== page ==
S2L13 & S2L14 - Mobile Phones Communication (Movement of mobile Phone:…
S2L13 & S2L14 - Mobile Phones Communication
First Generation Mobile Phone: Analog Voice
Used a single large transmitter on top of tall building with single channel for sending/receiving.
Due to small number of channels, had to wait for dial tone.
Due to large power of transmitter, adjacent systems had to be several kilometres apart to avoid interference
System coverage improved with AMPS.
Through use of relatively small cells and the reuse of transmission frequencies in nearby cell
While IMTS can have 100km accross can have one call on each frequency, AMPS may have 100 10km cells in same area with 10 to 15 calls on each frequency
Movement of mobile Phone: handoff
At any instant, each mobile is logically in one specific cell and under control of cell's base station.
If mobile fading, base station notices and queries surrounding stations how much power from it.
Base station transfers ownership to cell getting strongest signal, i.e, cell location of telephone.
Mobile informed of change and asked to switch to a new channel.
Process called handoff and takes about 300 ms
2 ways of performing handoff
In soft, the phone is acquired by new base station before previous one signs off. No loss of continuity. Downside: Phone needs to be ab;e to tune to two frequencies at the same time
Old station drops mobile phone before new one acquired it.
Call Management in AMPS: Registration
Each telephone in AMPS has 32-bit serial number and 10 digit phone number
When phone switched on, scans a preprogrammed list of control channels to find most powerful
Phone broadcasts 32-bit serial and 34-bit telephone number.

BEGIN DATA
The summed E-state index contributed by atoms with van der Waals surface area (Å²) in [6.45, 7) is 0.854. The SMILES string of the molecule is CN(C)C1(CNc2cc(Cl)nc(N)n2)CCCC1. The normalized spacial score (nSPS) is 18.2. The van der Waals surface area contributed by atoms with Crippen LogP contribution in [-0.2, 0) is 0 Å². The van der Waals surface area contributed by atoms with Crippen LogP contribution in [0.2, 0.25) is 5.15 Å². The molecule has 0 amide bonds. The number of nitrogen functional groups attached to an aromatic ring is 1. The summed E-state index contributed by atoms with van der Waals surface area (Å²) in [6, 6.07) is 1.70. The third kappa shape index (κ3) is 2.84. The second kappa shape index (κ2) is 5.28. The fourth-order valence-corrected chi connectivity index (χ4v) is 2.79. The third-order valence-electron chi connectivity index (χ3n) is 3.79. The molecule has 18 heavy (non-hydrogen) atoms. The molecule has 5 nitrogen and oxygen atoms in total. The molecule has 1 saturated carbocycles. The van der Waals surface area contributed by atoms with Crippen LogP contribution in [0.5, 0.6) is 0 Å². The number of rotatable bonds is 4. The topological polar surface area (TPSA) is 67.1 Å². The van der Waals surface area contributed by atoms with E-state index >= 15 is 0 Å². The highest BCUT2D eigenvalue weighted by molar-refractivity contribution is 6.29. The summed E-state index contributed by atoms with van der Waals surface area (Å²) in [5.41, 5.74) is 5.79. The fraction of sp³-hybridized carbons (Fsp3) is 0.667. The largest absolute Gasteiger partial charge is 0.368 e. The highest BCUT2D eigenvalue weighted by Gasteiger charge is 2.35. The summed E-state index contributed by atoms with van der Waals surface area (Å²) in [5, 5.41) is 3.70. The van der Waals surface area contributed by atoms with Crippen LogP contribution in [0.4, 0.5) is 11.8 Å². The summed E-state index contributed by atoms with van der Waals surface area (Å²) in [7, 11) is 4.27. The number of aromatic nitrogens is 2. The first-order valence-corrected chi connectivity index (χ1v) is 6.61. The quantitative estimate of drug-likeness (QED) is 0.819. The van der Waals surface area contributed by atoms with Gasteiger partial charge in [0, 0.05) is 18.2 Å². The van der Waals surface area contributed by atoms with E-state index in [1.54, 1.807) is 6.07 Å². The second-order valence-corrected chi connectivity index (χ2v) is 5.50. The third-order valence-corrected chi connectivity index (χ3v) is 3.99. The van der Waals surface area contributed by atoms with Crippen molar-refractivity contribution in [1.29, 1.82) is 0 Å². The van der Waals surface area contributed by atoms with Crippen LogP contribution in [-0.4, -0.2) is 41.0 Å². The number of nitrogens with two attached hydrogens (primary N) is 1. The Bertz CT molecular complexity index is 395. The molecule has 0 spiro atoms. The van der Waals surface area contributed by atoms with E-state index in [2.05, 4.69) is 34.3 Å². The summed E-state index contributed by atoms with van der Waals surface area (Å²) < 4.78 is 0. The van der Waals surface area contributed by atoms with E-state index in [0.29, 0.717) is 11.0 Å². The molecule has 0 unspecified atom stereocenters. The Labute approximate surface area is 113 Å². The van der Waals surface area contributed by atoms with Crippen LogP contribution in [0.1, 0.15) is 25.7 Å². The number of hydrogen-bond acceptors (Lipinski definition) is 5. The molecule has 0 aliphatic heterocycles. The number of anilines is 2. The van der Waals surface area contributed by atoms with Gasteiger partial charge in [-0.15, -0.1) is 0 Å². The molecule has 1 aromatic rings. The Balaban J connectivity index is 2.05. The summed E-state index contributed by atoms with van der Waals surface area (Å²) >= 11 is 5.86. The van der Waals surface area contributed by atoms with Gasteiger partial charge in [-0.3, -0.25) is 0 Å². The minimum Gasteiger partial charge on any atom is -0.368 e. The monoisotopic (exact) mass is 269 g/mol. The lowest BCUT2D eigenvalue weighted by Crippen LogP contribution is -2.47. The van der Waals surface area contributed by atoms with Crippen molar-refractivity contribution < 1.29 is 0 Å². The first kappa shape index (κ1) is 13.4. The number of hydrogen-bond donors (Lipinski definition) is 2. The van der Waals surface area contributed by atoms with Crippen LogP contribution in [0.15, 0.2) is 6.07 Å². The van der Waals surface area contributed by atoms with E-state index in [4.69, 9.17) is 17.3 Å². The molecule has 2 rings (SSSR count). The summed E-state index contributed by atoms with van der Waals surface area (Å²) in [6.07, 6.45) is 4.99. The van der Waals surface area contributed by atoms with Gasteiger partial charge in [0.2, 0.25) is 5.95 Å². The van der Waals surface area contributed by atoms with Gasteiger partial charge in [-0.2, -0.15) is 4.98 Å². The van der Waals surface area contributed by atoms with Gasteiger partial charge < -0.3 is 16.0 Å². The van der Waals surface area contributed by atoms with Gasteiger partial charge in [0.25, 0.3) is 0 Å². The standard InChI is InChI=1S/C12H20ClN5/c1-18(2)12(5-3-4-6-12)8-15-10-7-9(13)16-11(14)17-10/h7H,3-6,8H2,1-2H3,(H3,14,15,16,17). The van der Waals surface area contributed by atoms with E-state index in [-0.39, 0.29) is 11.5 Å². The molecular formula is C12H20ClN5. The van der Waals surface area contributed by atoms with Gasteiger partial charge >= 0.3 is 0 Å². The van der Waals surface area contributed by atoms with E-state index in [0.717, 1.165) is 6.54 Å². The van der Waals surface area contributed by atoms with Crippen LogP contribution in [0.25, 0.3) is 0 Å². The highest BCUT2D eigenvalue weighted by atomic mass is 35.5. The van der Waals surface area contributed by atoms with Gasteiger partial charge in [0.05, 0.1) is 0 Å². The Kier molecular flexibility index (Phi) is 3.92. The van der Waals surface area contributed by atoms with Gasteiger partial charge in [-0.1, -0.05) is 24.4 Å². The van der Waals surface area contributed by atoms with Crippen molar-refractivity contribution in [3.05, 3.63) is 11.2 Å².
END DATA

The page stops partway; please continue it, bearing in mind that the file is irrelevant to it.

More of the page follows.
When base station hears announcement, it tells MTSO, which records new client
Performing/Making a Call
Phone transmits number to be called on its own id on the access channel
If collsision, try again later.
When base station gets request it informs MTSO.
If caller a customer, looks for an idle channel for a call
If one is found, channel number sent back on the control channel.
Receiving a Call
Al idle phones continuously listen to paging channel to detect messages directed at them
Packet is sent to callee's MTSO to find out location
A packet then sent to base station in its current cell which then sends broadcast on paging channel.
Called phone replies yes on access channel and switches to required channel for call
Uses same channel frequency so that one channel can be analog and adjacent ones digital
In D-AMPS 1/3 of the time mobile is neither sending or receiving
It uses these idle slots to measure line quality
When discovers signal fading, contact MTSO which can break connection for mobile phone to try tuno to stringer signal
Allows each station to transmit over entire frequency spectrum all the time